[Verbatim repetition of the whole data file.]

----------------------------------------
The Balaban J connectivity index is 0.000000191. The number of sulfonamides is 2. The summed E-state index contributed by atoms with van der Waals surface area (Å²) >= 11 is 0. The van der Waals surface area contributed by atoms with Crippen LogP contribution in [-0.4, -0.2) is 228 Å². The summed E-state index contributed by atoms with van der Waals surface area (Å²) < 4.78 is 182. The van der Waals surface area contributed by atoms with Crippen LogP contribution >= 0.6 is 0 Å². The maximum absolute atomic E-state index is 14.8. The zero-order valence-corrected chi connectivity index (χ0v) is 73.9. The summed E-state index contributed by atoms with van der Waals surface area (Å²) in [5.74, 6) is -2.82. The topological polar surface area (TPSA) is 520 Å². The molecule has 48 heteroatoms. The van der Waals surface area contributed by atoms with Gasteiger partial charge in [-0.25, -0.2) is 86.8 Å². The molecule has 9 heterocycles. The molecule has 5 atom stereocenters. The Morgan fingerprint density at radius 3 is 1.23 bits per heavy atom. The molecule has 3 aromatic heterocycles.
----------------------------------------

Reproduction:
The Balaban J connectivity index is 0.000000191. The number of sulfonamides is 2. The summed E-state index contributed by atoms with van der Waals surface area (Å²) >= 11 is 0. The van der Waals surface area contributed by atoms with Crippen LogP contribution in [-0.4, -0.2) is 228 Å². The summed E-state index contributed by atoms with van der Waals surface area (Å²) < 4.78 is 182. The van der Waals surface area contributed by atoms with Crippen LogP contribution >= 0.6 is 0 Å². The maximum absolute atomic E-state index is 14.8. The zero-order valence-corrected chi connectivity index (χ0v) is 73.9. The summed E-state index contributed by atoms with van der Waals surface area (Å²) in [5.74, 6) is -2.82. The topological polar surface area (TPSA) is 520 Å². The molecule has 48 heteroatoms. The van der Waals surface area contributed by atoms with Gasteiger partial charge in [-0.25, -0.2) is 86.8 Å². The molecule has 9 heterocycles. The molecule has 5 atom stereocenters. The Morgan fingerprint density at radius 3 is 1.23 bits per heavy atom. The molecule has 3 aromatic heterocycles.